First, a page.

Stack Overflow is a community of 4.7 million programmers, just like you, helping each other.

Join them; it only takes a minute:

Sign up
Join the Stack Overflow community to:
  1. Ask programming questions
  2. Answer and help your peers
  3. Get recognized for your expertise

I created a tumblr theme, where everything is centered and 660px wide.

However, I also post large imagery that is 940px wide, and have been centering that by giving it a negative margin of -140px (940-660/2), but this is not ideal because I then have to post all images as this dimension, or they are just aligned way left.

Scroll to the bottom of my site to see the images that are not aligned properly:

The css:

        section {display: block; clear: both; margin: 0 auto;width: 660px;}

        article img {clear: both; max-width: 940px; margin-left: -140px;}

Thanks for any help!

share|improve this question
Look into using javascript to dynamically position elements. – Travis J Jul 1 '12 at 19:40
up vote 1 down vote accepted

You can choose between these two solutions:


<div id="content">
  <div class="a"><div class="b">
    <img src="">
  <div class="a"><div class="b">
    <img src="">

Common css:

#content {
    width: 300px;
    margin: 0 auto;
    border: 1px solid blue;
.a {
    /* extend image area */
    margin-left :-9999px;
    /* but without scrollbars */
    position: relative;
    left: -9999px;
.a .b {
    /* undo scrollbar-removing positioning */
    position: relative;
    left: 9999px;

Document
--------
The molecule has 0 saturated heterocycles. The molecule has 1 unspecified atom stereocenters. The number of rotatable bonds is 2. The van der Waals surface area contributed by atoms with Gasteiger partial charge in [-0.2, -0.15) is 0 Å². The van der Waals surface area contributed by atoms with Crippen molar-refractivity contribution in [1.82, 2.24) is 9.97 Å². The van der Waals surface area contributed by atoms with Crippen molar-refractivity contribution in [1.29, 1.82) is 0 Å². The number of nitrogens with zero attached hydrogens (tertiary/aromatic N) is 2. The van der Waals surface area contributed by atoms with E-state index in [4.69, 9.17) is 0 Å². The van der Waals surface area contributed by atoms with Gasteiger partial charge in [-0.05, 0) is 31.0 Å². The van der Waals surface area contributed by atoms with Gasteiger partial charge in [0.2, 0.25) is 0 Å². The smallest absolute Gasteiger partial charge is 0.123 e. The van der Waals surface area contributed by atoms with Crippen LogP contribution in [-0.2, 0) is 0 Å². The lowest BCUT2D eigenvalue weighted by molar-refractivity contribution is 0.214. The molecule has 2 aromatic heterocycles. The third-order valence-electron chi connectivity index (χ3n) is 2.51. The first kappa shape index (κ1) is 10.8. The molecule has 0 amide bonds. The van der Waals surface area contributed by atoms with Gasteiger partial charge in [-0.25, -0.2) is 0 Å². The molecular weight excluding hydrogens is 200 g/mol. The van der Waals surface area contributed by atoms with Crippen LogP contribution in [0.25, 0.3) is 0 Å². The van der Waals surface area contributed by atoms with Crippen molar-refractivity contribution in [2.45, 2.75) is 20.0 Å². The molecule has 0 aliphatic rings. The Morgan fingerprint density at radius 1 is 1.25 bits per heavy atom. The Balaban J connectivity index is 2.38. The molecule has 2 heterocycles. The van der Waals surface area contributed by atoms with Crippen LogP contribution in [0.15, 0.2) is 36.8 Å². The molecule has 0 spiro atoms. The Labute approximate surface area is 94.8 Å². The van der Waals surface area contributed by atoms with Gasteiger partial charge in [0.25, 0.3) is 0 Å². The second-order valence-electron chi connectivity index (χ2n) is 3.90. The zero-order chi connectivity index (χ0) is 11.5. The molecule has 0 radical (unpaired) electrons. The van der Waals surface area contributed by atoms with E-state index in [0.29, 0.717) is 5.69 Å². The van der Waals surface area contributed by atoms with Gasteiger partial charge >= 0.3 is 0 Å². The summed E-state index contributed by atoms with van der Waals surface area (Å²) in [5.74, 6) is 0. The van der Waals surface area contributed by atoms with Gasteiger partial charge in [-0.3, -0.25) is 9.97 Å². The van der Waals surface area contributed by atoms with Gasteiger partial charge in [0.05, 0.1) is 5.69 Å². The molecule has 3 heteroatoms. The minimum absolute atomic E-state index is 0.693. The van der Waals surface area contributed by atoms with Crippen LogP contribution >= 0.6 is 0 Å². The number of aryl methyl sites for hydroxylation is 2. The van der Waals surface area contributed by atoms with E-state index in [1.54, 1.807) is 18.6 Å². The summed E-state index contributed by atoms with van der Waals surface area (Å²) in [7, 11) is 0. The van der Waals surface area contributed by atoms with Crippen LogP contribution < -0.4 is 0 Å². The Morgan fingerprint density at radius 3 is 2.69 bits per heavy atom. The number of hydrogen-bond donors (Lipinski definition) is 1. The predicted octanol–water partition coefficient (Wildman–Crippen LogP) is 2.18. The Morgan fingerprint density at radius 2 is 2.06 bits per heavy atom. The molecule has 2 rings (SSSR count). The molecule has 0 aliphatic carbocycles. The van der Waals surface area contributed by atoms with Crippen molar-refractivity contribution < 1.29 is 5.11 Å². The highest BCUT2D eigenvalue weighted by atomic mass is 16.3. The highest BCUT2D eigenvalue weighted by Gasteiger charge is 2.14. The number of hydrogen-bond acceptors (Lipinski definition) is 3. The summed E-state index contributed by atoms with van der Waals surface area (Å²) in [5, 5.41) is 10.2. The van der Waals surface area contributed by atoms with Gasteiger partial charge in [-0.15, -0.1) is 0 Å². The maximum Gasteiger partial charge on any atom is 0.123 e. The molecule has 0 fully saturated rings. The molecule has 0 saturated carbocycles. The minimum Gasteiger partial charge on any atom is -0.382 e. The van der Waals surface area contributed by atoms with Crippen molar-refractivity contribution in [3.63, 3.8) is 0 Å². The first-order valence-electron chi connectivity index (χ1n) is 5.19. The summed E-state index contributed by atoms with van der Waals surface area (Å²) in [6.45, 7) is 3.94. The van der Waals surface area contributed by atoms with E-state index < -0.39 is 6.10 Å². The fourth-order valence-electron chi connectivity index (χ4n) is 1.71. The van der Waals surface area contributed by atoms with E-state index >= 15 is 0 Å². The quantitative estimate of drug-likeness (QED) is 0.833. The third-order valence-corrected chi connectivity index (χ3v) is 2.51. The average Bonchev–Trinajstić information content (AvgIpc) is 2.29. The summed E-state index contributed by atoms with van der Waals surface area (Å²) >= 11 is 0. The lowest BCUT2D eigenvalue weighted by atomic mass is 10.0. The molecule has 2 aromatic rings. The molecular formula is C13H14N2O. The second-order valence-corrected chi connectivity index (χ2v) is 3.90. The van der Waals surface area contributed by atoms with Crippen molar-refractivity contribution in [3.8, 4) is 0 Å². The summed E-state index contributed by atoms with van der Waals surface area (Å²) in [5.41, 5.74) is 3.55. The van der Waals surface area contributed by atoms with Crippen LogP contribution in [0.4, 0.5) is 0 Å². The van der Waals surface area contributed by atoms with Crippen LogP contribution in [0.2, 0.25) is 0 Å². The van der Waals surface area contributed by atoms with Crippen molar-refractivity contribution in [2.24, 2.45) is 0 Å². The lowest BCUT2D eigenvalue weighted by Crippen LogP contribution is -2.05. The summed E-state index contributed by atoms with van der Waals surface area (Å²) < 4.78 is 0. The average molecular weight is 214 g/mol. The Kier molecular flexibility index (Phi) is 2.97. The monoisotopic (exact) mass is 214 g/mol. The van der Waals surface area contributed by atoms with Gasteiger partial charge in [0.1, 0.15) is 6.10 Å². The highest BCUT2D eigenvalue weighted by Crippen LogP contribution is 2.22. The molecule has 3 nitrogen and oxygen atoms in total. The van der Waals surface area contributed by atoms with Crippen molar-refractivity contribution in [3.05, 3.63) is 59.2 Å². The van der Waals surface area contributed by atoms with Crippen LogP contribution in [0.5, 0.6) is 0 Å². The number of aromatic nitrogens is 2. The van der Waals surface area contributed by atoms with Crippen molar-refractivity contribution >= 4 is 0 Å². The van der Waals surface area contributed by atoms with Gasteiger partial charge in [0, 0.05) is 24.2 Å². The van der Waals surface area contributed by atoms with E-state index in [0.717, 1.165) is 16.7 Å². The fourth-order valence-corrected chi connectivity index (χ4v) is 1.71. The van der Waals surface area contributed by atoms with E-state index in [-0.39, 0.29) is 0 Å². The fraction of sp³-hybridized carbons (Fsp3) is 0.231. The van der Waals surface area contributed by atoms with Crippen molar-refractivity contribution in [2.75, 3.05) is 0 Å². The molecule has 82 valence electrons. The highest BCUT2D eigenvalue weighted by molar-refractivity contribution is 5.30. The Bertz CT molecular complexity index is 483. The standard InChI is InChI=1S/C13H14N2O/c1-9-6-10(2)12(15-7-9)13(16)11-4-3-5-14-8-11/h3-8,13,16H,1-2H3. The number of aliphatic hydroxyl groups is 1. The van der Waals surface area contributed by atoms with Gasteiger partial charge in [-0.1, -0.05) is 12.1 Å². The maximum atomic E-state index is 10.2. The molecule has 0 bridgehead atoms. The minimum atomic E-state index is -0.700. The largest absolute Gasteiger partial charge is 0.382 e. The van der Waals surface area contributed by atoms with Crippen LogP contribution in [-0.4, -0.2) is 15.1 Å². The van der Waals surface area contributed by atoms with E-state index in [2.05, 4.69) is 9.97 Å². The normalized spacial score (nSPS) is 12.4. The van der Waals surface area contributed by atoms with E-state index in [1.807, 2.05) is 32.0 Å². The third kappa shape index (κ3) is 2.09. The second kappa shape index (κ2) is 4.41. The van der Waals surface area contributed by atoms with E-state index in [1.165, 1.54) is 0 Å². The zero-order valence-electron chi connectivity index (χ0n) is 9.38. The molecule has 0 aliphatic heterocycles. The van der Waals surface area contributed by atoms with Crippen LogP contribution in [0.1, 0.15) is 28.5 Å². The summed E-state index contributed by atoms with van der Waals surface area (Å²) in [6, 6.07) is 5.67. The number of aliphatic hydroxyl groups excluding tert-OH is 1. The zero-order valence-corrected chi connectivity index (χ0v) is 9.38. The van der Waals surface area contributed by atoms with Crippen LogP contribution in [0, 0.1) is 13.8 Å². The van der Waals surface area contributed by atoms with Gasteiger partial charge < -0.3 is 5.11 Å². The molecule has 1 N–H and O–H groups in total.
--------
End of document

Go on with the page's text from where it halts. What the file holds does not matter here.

The display: table way:

.a .b {
    display: table;  /* shrink-wrap to content (= the image) */
    width:   300px;  /* content width, acts as min-width when display:table */
    margin:  0 auto; /* center inside the (2*9999+300)px area */

The display: inline-block way:

.a {
    /* center content (= the image wrapped into .b) */
    text-align: center;
.a .b {
    display:    inline-block; /* shrink-wrap to content (= the image) */
    min-width:  300px;        /* content width */
    text-align: left;         /* if image is smaller than the content */

​Enjoy :)

share|improve this answer
Okay, it isn't really perfect because it adds a looong horizontal scrollbar to the page. – biziclop Jul 1 '12 at 19:49
Yeah, and it then does not align the images that are smaller than the width specified in #content (like an image that is 200px won't left align flush with the red line I have at the beginning of each post /graphic designer geek ;) Thank you though Biziclop! – Sean Thompson Jul 1 '12 at 19:58
How much "unnecessary" markup are you ready to tolerate for this effect? :) – biziclop Jul 1 '12 at 20:03
haha, bring it on! I could also just take care of the smaller images by just targeting images that are 940px wide with my negative margin in JavaScript right? I can always just always post imagery that is always 940px wide going forward :) – Sean Thompson Jul 1 '12 at 20:09
Whoa :) Thanks...this place is so awesome. – Sean Thompson Jul 1 '12 at 20:47

Here's the infinite scroll js:

Here is my margin-left script for images larger than the default width of containers:

    <!--Dynamicaly center big images-->
    $(window).load(function() {
        $(function() {
            $('img').css('marginLeft', function(index, value){
                if($(this).width() > 660) {
                    return -($(this).width() - 660)/2;
                return value;

The only thing I need to figure out is how to do this same function on images that dynamically load because I have infinite scroll (like the bottom images are not loaded until you go down the page.

share|improve this answer
If you fixed an image, add some class to it, like .fixed-margin. When a new bunch of image loads, just fix img:not(.fixed-margin). Or you could listen to the DOMNodeInserted or some similar event:… – biziclop Jul 1 '12 at 20:49

Your Answer


By posting your answer, you agree to the privacy policy and terms of service.

Not the answer you're looking for? Browse other questions tagged or ask your own question.